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Transcript of Cougars
Cougars select preys that are weaker and easier to attack. During spring they focus on predation on juvenile ungulates. They kill female ungulates just after their birthing period which is April to June and males just before and during the rut which is September to November
Attacks & behavior
Cougars are most active at dawn and dusk and are nocturnal hunters. Cougars are a stock and ambush prey predators that are non-pack animals who will feed on both healthy and sick animals. Cougars would only go into civilization if there having a hard winter or a hard time finding food. Cougars usually avoid places with loud noises like cities or where there are predators bigger than them who could be a threat. They tend to attack pets, and they will attack humans, and they will attack anything that moves.
Only the females parent the cubs, there very protective parents and the litters can range from one to six cubs per litter. A cougar reaches sexual maturity at 1.5 years of age and become very competitive and territorial. A cougar’s pregnancy lasts 91 days and can have a new litter every two to three years.
Cougars are slender and agile members of the cat family. They are the fourth-largest cat; adults stand about 60 to 90 cm tall at the shoulders. Adult males are around 7.9 ft long nose-to-tail and females average 6.7 ft, with overall ranges between 4.9 to 9.0 ft nose to tail. Of this length, 25 to 37 in is comprised by the tail. Males typically weigh 115 to 220 lb. Females typically weigh between 64 and 141 lb. Cougar size is smallest close to the equator, and larger towards the poles.
Territory & boundaries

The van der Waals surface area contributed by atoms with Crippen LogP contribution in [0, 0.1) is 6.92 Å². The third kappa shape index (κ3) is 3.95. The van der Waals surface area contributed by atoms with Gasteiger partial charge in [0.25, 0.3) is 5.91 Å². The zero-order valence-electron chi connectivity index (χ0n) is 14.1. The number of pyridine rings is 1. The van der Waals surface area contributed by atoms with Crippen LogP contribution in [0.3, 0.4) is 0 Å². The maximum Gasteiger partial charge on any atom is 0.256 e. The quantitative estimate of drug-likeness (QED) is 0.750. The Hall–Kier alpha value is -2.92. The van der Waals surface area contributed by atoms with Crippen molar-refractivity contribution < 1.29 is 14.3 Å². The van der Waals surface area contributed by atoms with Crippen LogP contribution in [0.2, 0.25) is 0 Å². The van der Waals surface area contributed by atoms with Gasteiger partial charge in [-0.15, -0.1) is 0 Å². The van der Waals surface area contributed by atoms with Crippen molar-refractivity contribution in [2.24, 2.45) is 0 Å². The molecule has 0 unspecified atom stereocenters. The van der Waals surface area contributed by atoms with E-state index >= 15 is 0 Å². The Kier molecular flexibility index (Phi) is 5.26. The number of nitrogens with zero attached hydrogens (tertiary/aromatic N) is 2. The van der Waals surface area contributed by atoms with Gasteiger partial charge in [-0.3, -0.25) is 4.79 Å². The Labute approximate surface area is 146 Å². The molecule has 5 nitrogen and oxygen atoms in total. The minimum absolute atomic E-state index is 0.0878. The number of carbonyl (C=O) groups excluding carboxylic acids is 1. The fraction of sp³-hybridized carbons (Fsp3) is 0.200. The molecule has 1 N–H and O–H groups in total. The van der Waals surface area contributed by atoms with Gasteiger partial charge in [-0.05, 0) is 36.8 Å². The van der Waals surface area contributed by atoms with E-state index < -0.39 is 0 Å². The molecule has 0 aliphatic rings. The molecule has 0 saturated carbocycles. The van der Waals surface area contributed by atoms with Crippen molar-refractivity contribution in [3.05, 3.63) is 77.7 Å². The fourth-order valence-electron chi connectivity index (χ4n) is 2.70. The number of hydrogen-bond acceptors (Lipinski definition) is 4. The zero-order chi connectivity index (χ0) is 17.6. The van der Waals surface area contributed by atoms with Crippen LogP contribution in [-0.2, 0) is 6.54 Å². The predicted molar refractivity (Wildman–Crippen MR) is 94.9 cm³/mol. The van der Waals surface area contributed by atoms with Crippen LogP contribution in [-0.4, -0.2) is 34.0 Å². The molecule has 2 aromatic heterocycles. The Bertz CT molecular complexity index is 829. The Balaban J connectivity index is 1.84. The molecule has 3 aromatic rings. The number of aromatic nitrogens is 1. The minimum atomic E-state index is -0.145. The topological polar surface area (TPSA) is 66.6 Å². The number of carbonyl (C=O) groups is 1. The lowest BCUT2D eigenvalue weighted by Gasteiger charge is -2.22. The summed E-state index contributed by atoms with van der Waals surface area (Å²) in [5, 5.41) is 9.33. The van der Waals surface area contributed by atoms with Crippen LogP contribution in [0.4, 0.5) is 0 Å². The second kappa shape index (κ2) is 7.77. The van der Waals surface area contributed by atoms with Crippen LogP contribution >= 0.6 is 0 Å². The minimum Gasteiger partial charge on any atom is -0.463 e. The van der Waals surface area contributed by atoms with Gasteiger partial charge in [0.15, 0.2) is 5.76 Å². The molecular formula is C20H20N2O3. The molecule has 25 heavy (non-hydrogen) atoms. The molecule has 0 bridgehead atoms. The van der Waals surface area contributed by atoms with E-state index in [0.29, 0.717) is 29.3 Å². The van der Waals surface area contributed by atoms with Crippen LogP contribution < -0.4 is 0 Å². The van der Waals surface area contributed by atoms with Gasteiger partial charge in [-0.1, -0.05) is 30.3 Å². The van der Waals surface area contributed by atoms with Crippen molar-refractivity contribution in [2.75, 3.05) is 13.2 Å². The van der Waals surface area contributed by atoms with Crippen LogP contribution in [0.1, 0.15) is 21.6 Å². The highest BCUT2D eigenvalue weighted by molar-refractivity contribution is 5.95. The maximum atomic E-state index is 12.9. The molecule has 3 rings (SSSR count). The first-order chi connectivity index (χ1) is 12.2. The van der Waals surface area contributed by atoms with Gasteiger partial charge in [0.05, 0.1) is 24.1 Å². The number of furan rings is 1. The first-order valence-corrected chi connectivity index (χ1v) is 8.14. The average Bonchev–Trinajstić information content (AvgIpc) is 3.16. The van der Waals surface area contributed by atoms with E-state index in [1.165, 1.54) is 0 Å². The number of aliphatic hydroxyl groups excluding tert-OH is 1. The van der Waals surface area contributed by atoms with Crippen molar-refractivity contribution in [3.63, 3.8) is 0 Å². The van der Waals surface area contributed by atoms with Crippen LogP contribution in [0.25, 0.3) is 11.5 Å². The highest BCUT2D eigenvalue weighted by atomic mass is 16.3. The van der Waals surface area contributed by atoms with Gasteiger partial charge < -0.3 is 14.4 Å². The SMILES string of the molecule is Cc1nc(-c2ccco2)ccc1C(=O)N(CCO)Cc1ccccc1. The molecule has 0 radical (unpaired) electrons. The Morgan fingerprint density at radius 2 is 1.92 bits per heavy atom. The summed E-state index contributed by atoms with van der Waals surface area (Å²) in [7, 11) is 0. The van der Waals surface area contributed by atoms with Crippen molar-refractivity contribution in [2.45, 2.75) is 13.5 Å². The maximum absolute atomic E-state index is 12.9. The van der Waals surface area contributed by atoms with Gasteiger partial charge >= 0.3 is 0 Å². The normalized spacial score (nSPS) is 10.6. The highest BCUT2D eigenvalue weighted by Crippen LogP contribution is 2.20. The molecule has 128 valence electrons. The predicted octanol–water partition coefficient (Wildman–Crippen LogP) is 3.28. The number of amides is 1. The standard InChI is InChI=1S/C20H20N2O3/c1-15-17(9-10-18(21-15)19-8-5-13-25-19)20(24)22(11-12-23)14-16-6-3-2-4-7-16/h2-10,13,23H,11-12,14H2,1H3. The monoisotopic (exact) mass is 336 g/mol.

Cougars have the largest geographic range of any native terrestrial mammal in the Western Hemisphere, from Canada through the United States, Central and South America to the southern tip of Chile. Each occupies an established home range and marks the boundaries by leaving scratch marks-15 to 25 centimetres long-on trees. Cougars like to live in rough and rocky semi open areas however they can adapt to any environment.
There are many variables that affect the sizes of the cougar’s home range, including sex, age, season, and the abundance of prey. Males are known to cover up to 50 kilometres of their range in a single day. The cougar has one of the most extensive ranges of any mammal in the western hemisphere and can adapt to many different types of habitat. In western Canada, the cougar makes its home in semiarid canyons, rocky foothills, and forests.
Cougars keep there numbers low and when there habitat is filled to the maximum capacity is filled the newer, younger cougars must leave and find a new habitat or risk being killed by the older cougars.
Cougars are being sighted near the South Saskatchewan River, which is a public area. We are informed that there needs to be a humane solution found, and we need to take care of this problem.
Mykenzie Gerow, Lisa Chambers, Gage Milligan, Damian Nordell, & Tara Wapass
As cities and towns get bigger they take up more space to grow which causes them to go into animal habitats which will effect not only cougars but all animals living in them. As the cities grow they cut into animal habitat and that causes animals to relocate.
Trap in the most human way possible and bring them to a safe, new location where they can live without disturbing humans again. The advantages of this plan are that we can make this area safe again and we can keep a close count on the populations. the disadvantages are that trapping them will be expensive and there is a chance they will relocate them selves or even come back.